Pubdate: Sun, 17 Nov 2002
Source: State, The (SC)
Copyright: 2002 The State
Author:  Lora Hines, Staff Writer
Bookmark: (Methamphetamine)


Greenville County officials add child endangerment to drug makers' 
violations The Greenville County Sheriff's Department thinks it has found a 
way to really stick it to meth makers: It's charging them with felony child 
endangerment when youngsters are found in a home where meth is made.

Officers say the felony charges might be just the tool needed to combat the 
drug in the Upstate, where meth has hit South Carolina the hardest.

Those convicted of felony child endangerment face a maximum 10-year 
sentence. The charge, which applies to baby sitters and relatives -- not 
just parents -- adds time to a convicted meth cook's sentence.

So far, four suspects charged in meth cases in Greenville County also have 
faced child endangerment charges. One other case was dismissed.

"We started looking at it from a safety standpoint with these kids," said 
Sgt. James McCann, who initiated the program after finding children at a 
meth lab more than a year ago.

"It's another sword to go after (meth makers) with," he said.

Greenville County narcotics officers are required to call juvenile services 
detectives if they find children living at a meth lab, McCann said.

"Those who have been charged have been totally shocked," McCann said. "It's 
not like a little stint in jail. You can get a lot more time on this."

Juvenile officers take children into emergency protective custody, and the 
state Department of Social Services finds them temporary homes until a 
Family Court judge sorts things out.

In the Midlands, Lexington County Sheriff James Metts is not ready to start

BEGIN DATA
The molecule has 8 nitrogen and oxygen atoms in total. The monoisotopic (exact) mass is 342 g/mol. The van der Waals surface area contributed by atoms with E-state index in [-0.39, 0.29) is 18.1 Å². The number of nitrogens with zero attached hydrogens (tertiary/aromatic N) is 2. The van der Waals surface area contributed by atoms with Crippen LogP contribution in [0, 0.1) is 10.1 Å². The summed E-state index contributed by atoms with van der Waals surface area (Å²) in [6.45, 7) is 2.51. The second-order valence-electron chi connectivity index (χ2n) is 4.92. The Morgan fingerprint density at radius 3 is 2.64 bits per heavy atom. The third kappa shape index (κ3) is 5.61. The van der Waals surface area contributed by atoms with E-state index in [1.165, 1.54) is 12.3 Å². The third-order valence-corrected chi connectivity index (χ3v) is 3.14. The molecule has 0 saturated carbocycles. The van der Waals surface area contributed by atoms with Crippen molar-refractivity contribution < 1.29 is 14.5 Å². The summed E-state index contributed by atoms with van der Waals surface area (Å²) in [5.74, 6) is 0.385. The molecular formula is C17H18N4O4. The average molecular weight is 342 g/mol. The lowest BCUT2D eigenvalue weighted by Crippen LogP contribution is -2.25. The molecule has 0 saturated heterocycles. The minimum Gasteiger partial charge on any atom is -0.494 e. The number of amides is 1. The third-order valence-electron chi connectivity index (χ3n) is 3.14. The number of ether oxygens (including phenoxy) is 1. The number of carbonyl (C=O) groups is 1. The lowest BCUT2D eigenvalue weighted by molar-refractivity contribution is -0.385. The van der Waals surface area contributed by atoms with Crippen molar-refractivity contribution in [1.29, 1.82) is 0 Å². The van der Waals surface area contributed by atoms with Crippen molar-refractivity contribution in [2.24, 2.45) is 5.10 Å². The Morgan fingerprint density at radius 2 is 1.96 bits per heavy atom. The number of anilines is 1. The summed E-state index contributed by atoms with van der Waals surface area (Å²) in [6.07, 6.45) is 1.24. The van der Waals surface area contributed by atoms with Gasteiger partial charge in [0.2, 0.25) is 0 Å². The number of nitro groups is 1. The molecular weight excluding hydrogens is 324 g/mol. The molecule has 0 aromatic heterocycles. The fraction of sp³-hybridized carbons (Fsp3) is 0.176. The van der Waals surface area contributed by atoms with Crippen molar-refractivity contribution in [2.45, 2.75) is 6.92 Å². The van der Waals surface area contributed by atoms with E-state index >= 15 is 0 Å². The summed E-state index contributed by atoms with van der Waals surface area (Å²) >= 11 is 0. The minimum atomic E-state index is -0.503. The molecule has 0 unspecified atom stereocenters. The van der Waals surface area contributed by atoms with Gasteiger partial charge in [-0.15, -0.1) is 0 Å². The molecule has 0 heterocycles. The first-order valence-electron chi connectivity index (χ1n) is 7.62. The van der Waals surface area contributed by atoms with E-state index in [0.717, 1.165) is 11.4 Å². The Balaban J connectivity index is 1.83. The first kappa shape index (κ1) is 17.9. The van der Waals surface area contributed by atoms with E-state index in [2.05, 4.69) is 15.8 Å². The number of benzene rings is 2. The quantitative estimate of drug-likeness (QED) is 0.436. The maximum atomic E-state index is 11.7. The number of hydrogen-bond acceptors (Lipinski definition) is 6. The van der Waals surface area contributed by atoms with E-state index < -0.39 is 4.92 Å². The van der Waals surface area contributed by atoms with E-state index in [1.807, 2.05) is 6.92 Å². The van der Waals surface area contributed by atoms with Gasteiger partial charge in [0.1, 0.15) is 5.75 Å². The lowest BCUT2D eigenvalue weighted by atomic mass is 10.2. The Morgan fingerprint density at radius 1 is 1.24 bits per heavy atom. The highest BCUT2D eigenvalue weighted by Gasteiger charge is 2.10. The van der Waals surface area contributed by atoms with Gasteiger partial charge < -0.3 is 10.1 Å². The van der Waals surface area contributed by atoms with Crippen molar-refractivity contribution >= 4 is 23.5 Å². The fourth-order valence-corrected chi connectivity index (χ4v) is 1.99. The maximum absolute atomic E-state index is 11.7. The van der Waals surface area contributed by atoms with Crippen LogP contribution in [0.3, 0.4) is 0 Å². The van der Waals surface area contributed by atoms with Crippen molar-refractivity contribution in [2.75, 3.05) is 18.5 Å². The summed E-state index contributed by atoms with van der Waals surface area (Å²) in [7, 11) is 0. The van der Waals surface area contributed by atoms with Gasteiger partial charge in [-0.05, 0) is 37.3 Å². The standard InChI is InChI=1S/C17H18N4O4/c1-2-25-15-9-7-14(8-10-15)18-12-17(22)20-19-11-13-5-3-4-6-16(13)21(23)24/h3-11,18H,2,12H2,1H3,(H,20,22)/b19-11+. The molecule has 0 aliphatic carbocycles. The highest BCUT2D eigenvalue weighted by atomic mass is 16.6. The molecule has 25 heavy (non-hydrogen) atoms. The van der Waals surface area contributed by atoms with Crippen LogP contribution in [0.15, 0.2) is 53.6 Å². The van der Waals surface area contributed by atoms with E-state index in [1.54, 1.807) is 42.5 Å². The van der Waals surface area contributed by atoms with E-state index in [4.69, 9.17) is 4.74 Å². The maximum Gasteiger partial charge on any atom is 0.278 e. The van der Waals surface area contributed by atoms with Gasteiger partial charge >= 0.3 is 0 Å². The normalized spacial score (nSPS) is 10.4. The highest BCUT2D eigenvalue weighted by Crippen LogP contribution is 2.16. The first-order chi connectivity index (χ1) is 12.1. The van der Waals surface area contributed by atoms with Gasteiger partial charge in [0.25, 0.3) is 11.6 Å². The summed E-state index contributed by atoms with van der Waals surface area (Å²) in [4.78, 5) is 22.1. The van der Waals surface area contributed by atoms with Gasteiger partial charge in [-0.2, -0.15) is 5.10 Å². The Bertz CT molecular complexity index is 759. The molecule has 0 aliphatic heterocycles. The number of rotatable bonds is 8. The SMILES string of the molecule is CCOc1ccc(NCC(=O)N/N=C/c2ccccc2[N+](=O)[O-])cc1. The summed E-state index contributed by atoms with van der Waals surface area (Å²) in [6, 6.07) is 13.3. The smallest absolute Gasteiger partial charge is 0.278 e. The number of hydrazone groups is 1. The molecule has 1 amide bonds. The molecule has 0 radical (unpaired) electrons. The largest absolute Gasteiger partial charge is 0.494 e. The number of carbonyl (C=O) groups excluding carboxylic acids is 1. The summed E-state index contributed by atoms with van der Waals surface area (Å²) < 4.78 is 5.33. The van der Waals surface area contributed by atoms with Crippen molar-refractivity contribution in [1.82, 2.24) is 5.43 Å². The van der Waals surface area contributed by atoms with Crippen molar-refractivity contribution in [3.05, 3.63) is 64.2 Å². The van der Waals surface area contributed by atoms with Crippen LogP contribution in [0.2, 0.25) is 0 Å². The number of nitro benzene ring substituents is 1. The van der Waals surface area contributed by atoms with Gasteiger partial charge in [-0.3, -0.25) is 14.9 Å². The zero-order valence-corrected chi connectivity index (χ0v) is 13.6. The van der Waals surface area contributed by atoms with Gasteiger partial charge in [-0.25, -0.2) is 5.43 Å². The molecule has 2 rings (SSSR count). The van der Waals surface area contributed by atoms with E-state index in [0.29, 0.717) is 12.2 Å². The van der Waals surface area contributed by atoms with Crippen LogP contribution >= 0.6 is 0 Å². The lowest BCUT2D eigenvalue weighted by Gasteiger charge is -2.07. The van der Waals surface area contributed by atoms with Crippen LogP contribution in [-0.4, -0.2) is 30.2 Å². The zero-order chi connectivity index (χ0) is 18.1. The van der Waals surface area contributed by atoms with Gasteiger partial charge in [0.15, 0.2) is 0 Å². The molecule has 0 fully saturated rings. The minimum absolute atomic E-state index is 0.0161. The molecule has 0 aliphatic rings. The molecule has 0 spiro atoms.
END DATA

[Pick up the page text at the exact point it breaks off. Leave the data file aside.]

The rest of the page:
filing child endangerment charges in meth cases. He's satisfied a county 
drug task force of deputies and police officers is dealing with Lexington's 
fairly new meth problem.

Since January, Upstate officers have found at least 77 meth labs, more than 
three times the number discovered the previous year.

Meth labs are so common in the Upstate that patrol officers and residents 
often stumble upon them, said Drug Enforcement Administration agent Mark 
Knight in Greenville.

"Officers find a lot of them when they respond to loud-music complaints," 
he said. "They show up on the scene and identify a meth lab."

A patrol officer recently found a lab inside a vehicle during a traffic 
stop, Knight said, and it's not unusual to see lab remnants strewn in the 
woods or along a road.

"People will find a mason jar filled with chemicals," he said, which can be 
a very dangerous find.

Last year, at least one Upstate firefighter was hurt at a lab blaze caused 
by explosive chemicals.

Social workers across the state, but especially in the Upstate, said they 
are beginning to see children whose lives are disrupted because parents and 
guardians are involved in meth labs or are addicted to the drug, Department 
of Social Services spokesman Jerry Adams said.

He ticked off a number of cases in recent months:

. Anderson County social workers are dealing with seven families in meth 
cases. All the parents had substance-abuse problems;

. Greenville County social workers reported two cases, saying meth use is 
common with clients;

. Cherokee County social workers said children have been removed from 
several homes because parents are operating meth labs;

. An Abbeville County social worker took a 3-year-old into protective 
custody after her mother was charged in a meth case;

. Spartanburg County social workers said they took a group of children into 
care after they discovered a meth lab.
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